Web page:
I’ve covered books, toys and websites so far on Cool Stuff, but one thing I haven’t covered is video games. I’ve played video games pretty much as long as I remember, starting on the Atari 2600 and Odyssey II and on to the Nintendo Entertainment System, Super Nintendo, Genesis and beyond. My house has at one time or another held pretty much every video game system except those Microsoft contraptions. So I’ve played a lot of games, maybe not so many anymore, but still a lot.
So it’s time to talk games and if I’m going to talk games, I’m going to talk about the ones that 1. I enjoyed a lot and 2. don’t get talked about that much.
Which brings us to Def Jam: Fight For NY.
Fight For NY was the sequel to the more traditional (and more limited) Def Jam Vendetta and it took the original engine (more on that in a minute) and turned it in to a full-fledged street fighting simulator. The game is brutal, but in its brutality it is also a lot of fun and one of the deepest fight engines of any game of its type.
The game builds off the AKI engine originally created for the Virtual Pro Wrestling and WCW vs. The World games. Many fans (and that includes me) consider it the best wrestling engine ever made. They honed that engine through half a dozen games, culminating in a video game classic, WWF No Mercy. But when the Nintendo 64 died, WWE and THQ did not continue to use the Aki engine in their newer games, instead focusing on the more arcade oriented engine of WWE Smackdown. Electronic Arts, former licensors of the WCW series, originally hired Aki to produce WCW Mayhem 2, but when that game went under, they transferred the development team on to the first Def Jam game.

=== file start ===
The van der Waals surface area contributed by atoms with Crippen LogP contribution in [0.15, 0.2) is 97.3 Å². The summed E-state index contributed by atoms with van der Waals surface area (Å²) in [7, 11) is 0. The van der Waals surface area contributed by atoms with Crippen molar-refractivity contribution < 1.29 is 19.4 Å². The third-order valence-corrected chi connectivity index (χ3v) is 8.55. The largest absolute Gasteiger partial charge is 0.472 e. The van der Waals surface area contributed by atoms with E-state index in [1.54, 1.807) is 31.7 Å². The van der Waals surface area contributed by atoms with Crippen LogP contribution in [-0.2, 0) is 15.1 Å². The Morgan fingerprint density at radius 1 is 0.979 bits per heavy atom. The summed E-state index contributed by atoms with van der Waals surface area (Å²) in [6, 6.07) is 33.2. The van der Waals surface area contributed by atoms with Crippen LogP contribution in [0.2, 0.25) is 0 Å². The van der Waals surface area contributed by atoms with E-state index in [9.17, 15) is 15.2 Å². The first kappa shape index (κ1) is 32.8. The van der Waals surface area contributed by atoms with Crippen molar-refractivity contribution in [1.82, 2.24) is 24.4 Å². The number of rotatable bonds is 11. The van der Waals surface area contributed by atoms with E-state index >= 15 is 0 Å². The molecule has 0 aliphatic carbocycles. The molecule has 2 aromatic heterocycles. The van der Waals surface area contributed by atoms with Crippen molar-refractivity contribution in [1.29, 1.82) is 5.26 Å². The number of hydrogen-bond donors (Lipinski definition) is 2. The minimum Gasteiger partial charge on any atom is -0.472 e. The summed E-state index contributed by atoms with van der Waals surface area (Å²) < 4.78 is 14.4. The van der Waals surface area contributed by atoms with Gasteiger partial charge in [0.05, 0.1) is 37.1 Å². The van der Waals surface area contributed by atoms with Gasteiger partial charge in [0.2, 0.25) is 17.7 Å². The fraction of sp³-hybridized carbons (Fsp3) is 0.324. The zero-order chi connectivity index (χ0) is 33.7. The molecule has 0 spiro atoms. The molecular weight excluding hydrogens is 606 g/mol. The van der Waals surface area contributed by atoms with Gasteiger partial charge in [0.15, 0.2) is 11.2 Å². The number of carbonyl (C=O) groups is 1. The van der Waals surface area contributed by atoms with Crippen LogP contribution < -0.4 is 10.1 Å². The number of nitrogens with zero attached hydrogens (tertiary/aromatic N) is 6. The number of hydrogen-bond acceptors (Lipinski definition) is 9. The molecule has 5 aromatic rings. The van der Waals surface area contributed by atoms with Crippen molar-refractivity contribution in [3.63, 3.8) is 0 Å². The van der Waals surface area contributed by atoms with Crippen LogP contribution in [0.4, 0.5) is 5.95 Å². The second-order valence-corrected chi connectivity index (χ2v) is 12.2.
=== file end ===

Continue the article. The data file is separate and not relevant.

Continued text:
While Vendetta was a traditional wrestling game in all but name, Fight For NY forces Aki out of the mold. No longer are you confined to grappling and submission based wrestling only, but boxing, kickboxing and dirty street fighting also get their own set of moves. While each character’s move sets are somewhat similar based on which of the five styles you know, customization goes crazy when it comes to attire and finishing moves.
Bigger and better finishers become much more important as the game progresses and players work their way through literally dozens of fights in a storyline that runs for several hours. Hip hop fans will find tons of stars here: Method Man, Redman, Flavor Flav, Ice-T, Ghostface Killah, Busta Rhymes and Snoop Dogg as the main villain Crow. Punk and metal fans will be happy to see actor, singer and spoken word artist Henry Rollins make an appearance as your trainer (and an eventual opponent). Even actor Danny Trejo makes an appearance as one of Crow’s top lieutenants.
The game also features some of the less savory elements of rap culture, but after all this is a game built around helping a gang take over the city against a rival gang. Gray shades everything here, but serves to set up an interesting world where everything is solved with a fist in brutal battles.
Def Jam: Fight For NY was released for Gamecube, Xbox and PlayStation 2, of which my version is the PS2. The game plays perfectly with little lag and tons of fun. I can’t recommend it highly enough to fighting and wrestling game fans.